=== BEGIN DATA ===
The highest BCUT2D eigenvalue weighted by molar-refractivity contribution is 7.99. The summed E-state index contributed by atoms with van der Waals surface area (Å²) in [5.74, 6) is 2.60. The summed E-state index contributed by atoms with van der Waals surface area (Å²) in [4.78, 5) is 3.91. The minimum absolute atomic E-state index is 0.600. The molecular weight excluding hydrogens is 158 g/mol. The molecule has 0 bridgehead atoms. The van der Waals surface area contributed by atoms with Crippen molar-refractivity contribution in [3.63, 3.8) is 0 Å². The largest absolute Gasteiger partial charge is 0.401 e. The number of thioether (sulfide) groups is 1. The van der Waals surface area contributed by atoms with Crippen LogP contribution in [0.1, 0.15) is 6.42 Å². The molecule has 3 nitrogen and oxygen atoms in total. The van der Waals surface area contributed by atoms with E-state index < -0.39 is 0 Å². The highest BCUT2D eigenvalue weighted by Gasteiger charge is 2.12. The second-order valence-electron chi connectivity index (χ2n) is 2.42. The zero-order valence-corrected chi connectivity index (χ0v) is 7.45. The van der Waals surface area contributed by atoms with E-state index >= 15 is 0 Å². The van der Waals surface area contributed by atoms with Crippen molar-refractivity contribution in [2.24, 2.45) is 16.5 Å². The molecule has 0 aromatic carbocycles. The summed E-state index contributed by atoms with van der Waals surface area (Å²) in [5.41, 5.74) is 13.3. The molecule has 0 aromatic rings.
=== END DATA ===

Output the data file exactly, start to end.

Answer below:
The highest BCUT2D eigenvalue weighted by molar-refractivity contribution is 7.99. The summed E-state index contributed by atoms with van der Waals surface area (Å²) in [5.74, 6) is 2.60. The summed E-state index contributed by atoms with van der Waals surface area (Å²) in [4.78, 5) is 3.91. The minimum absolute atomic E-state index is 0.600. The molecular weight excluding hydrogens is 158 g/mol. The molecule has 0 bridgehead atoms. The van der Waals surface area contributed by atoms with Crippen molar-refractivity contribution in [3.63, 3.8) is 0 Å². The largest absolute Gasteiger partial charge is 0.401 e. The number of thioether (sulfide) groups is 1. The van der Waals surface area contributed by atoms with Crippen LogP contribution in [0.1, 0.15) is 6.42 Å². The molecule has 3 nitrogen and oxygen atoms in total. The van der Waals surface area contributed by atoms with E-state index < -0.39 is 0 Å². The highest BCUT2D eigenvalue weighted by Gasteiger charge is 2.12. The second-order valence-electron chi connectivity index (χ2n) is 2.42. The zero-order valence-corrected chi connectivity index (χ0v) is 7.45. The van der Waals surface area contributed by atoms with E-state index >= 15 is 0 Å². The van der Waals surface area contributed by atoms with Crippen molar-refractivity contribution in [2.24, 2.45) is 16.5 Å². The molecule has 0 aromatic carbocycles. The summed E-state index contributed by atoms with van der Waals surface area (Å²) in [5.41, 5.74) is 13.3. The molecule has 0 aromatic rings.